The standard currently requires the lock-out/tag-out of machines “in which the unexpected energization or startup of the machines or equipment, or the release of stored energy could cause injury to employees.”
In a proposed change to the LOTO standard issued this week, OSHA said it would delete the word “unexpected” from the standard in order to clear up confusion about whether a warning system is sufficient to protect workers. Some court and regulatory decisions have held that a warning system can be sufficient to prevent energization from being unexpected, meaning that manual lock-out/tag-out is not required.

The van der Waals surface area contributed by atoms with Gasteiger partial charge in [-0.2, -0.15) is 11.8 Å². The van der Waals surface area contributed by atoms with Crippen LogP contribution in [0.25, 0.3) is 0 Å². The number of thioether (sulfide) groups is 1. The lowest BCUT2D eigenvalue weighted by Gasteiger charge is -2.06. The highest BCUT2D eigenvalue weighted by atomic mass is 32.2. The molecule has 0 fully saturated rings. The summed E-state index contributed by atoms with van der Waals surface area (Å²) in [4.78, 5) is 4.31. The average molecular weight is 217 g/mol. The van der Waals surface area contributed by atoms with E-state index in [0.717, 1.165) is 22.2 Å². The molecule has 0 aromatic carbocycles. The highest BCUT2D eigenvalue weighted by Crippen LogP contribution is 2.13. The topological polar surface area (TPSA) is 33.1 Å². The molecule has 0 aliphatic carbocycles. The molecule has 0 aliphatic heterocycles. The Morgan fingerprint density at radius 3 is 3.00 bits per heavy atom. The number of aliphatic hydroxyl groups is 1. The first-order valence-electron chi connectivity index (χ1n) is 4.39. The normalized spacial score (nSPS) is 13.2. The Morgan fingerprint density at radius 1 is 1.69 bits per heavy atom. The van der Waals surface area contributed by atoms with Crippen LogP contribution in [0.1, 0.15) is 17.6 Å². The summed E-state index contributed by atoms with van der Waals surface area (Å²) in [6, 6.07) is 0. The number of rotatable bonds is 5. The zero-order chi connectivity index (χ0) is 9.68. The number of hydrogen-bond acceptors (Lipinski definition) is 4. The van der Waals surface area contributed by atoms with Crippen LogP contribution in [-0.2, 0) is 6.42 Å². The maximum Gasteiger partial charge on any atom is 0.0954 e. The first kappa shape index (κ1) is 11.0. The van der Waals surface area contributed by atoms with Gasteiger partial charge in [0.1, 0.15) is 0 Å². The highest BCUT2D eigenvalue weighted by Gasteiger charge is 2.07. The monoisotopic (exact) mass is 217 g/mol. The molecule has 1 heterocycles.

OSHA said that warning systems are not always as effective as manually locking out/tagging out a machine, and that the court and regulatory decisions place an undue burden on compliance officers to evaluate a wide variety of warning systems to determine if they effectively protect workers.
In an article in the National Law Review, the law firm of Keller and Heckman argues that the revised LOTO standard would make it harder for automated controls, which can include warning systems, to be deemed effective in preventing worker exposure to hazardous energy. “This is a significant step backward for the cost-effective control of hazardous energy,” the article said.